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Backdating backlash: will corporate insurers be wiped out by a tidal wave of D&O 'stock options' claims?

Directors and officers liability insurers continue to assess the impact of corporate stock option "backdating" practices, originally feared as holding the potential for Enron-sized market losses. And rightly so, with experts estimating the practices may have been used at some 2,000 companies, and with federal investigations pending into the nature of stock options granted to senior executives at more than 60 companies.

While the backdating phenomenon is causing substantial tipples throughout the corporate insurance sector as claims for reimbursement of defense costs mount, the ultimate toll in terms of a surge of covered damage claims is yet to be determined.

How did this all happen? Numerous publicly traded companies granted backdated stock options. Compensation packages were issued or amended to fix the price at which an employee had the option to purchase company shares based on an artificial purchase date, usually by reference to an earlier share date when the share price was lower. The employee was therefore virtually guaranteed the ability to buy low and sell high.

While this practice is not inherently wrong, some companies failed to disclose their actions to investors, who, as a result, did not have a correct picture of corporate expenses and executive incomes.

Moreover, some companies went so far as to skirt insider trading rules and other ethical constricts by timing stock prices at dates either before or after significant corporate events, either increasing or decreasing the share price--practices known as "spring loading" and "bullet dodging"

Shareholder litigation has since ensued. The Securities Class Action Clearinghouse, a database maintained by Stanford Law School, lists 21 securities fraud class actions involving allegations of stock options backdating.

Traditional shareholder litigation seeks damages from the company, its directors and officers, financial auditors and investment underwriting banks on the theory that these corporate insiders failed to adequately disclose the company's true financial condition. Damages are generally measured by the drop in the share price, usually following the corrected disclosure.

Options cases, however, more often appear to involve shareholder "derivative" lawsuits, where the investor sues to force a change in corporate practices. In most situations, the disclosures of backdating practices have not been significant enough to influence stock prices. Nonetheless, the practices are sufficiently egregious to cause activist shareholders to want to force the corporation to take action to stop the practice.

Enter the insurance companies. D&O insurers have been called upon to pay defense costs in these actions under policies which generally have a broader duty to indemnify settlement amounts or judgments. Defense costs can easily top several million dollars, and reimbursement claims have begun exhausting the limits of primary policies.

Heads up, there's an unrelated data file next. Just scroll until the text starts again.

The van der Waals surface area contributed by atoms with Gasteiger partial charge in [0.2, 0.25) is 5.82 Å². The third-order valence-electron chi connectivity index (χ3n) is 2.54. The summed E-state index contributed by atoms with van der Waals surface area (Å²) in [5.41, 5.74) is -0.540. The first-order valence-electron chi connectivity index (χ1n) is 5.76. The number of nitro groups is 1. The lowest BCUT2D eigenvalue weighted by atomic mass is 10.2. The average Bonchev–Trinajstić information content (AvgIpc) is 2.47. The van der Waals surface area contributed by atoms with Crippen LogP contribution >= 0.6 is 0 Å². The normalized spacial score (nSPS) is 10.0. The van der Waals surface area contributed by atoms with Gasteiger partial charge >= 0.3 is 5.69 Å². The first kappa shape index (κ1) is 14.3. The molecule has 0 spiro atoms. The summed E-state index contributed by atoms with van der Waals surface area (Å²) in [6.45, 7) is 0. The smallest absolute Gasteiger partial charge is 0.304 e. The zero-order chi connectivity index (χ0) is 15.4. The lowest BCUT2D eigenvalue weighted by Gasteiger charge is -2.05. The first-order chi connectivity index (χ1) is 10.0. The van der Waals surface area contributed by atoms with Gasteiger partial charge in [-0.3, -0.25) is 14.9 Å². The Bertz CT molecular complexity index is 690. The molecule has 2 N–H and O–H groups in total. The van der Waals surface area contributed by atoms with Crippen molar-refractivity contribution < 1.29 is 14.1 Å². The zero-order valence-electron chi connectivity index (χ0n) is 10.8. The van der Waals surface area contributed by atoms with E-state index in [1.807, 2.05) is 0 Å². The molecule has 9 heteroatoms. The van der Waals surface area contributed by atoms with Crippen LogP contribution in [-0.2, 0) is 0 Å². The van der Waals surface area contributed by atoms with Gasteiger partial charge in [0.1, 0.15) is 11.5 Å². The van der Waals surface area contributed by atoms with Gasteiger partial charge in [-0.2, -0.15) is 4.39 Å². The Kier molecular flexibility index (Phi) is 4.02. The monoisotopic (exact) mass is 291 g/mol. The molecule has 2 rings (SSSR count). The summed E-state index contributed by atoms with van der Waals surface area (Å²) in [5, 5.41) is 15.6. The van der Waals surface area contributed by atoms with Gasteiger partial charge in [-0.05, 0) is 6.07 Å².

Nonetheless, D&O insurers have asserted the right to disclaim coverage for awards or settlements (and even defense costs) by raising various coverage defenses. For instance, some corporate insurance policies commonly exclude coverage for conduct of fraud, insider trading or personal profiteering. And, some have based their coverage positions on that language.

Fraudulent conduct exclusions generally bar coverage for an insured's intentionally wrongful, fraudulent and even illegal acts. Exclusions for insider trading and personal profiteering preclude indemnity of those damages and defense costs paid as a result of an insured's gaining of a profit or advantage to which that insured was not legally entitled.

Insurers have additionally questioned coverage for costs associated with government and regulatory inquiries. And, we will see arguments surface surrounding whether a company's practices of backdating really involved the kind of conduct generally covered by corporate insurance.

With the flood of investigations trader way, corporate insurers and their D&O claims specialists should look to the facts of each case, including evaluating whether the insured's practices were publicly disclosed, whether company insiders conducted themselves in a particularly egregious manner to benefit themselves or whether corporate officials reasonably relied on advice from outside financial and tax advisers.

D&O insurers, particularly primary insurers, also would be wise to keep a close eye on defense costs to ensure that counsel meet the written litigation objectives and guidelines. With other issues surrounding backdating lawsuits likely to unfold, it's key for corporate insurers to continue closely watching and assessing the size--and nature--of this unpredictable wave.

Kevin M. Mattessich, right, a Best's Review contributor, is a shareholder in the law firm of Cozen O'Connor in New York City, where contributor Patrick M. Kennell is an associate. They can be reached at kmattessich@cozen.com and pkennell@cozen.com.
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Title Annotation:Regulatory/Law: Legal Insight
Comment:Backdating backlash: will corporate insurers be wiped out by a tidal wave of D&O 'stock options' claims?(Regulatory/Law: Legal Insight)
Author:Kennell, Patrick M.
Publication:Best's Review
Geographic Code:1USA
Date:Feb 1, 2007
Words:733
Previous Article:Aetna.
Next Article:Lessons learned: European insurers can draw from their experience carrying out Basel II to ensure a smooth ride to fulfilling Solvency II.
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